Federal Communications Commission Urged to Guide Consumers on Map Challenge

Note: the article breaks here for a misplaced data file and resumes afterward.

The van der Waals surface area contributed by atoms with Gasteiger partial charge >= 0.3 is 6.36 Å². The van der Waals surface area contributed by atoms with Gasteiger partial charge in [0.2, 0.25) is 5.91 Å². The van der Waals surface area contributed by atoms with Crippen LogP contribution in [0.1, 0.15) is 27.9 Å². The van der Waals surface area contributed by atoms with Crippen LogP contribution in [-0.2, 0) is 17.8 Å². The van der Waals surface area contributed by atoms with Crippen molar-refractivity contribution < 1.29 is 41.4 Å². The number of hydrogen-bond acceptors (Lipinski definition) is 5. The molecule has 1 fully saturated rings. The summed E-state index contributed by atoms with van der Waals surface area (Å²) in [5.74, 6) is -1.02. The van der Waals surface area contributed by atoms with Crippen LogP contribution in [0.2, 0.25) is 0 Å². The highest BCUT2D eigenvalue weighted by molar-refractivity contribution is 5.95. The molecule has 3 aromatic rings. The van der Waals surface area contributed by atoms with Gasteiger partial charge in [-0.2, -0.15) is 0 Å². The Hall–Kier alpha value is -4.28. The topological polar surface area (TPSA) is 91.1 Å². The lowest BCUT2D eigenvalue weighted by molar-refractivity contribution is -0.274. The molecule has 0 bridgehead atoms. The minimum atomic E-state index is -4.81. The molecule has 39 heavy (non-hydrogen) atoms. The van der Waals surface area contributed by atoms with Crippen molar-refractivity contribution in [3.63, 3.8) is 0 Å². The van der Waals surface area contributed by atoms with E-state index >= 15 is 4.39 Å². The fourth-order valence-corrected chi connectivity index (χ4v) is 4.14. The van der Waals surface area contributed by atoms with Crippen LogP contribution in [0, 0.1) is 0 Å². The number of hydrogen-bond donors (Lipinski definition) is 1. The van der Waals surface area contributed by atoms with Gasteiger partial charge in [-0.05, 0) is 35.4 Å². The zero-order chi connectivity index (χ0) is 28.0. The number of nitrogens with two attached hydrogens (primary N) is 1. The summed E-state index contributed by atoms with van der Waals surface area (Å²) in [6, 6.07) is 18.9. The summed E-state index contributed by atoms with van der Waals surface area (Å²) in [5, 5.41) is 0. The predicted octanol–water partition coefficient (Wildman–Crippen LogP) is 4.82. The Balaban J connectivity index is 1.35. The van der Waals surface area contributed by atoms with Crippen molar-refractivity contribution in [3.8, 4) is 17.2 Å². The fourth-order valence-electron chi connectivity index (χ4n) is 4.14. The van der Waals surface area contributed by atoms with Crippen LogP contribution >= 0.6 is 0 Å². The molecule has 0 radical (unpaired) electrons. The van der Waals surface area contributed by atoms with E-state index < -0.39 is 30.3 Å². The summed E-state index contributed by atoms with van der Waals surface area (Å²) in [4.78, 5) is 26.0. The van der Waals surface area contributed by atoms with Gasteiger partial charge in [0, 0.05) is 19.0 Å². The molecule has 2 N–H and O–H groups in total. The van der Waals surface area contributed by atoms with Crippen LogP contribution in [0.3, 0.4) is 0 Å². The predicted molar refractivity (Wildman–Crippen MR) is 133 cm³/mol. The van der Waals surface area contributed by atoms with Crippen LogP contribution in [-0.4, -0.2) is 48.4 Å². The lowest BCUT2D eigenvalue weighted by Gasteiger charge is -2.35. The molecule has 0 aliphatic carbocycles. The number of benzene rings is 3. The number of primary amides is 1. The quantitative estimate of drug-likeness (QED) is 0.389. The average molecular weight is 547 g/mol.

Broadband Connects America (BCA)—a coalition of diverse national, state-based, and local nonprofit organizations, as well as state agencies—asked the Federal Communication Commission for guidance on how consumers can challenge broadband created through the Broadband Data Collection Program. During the availability challenge process for the Broadband Data Collection maps, the FCC said consumers may file a challenge asserting that the “reported speed [is] not offered.” However, it is unclear how consumers can actively participate in this facet of the challenge process. Additionally, without data about the actual speeds that customers are receiving, it is impossible to know if their service meets even the current definition of broadband, let alone the speeds they need to meaningfully engage online. The point of the challenge process is not to punish broadband providers, but rather to get consumers connected. Where there is a challenge, the providers will have an opportunity to respond with their own evidence to the challenge. Given the FCC's definition of broadband and its goal of closing the digital divide, the BCA encourages the FCC to provide guidance to consumers about how best to demonstrate that the services they receive cannot meet the definition of broadband, which must accept actual speed data during the challenge process for fixed broadband.
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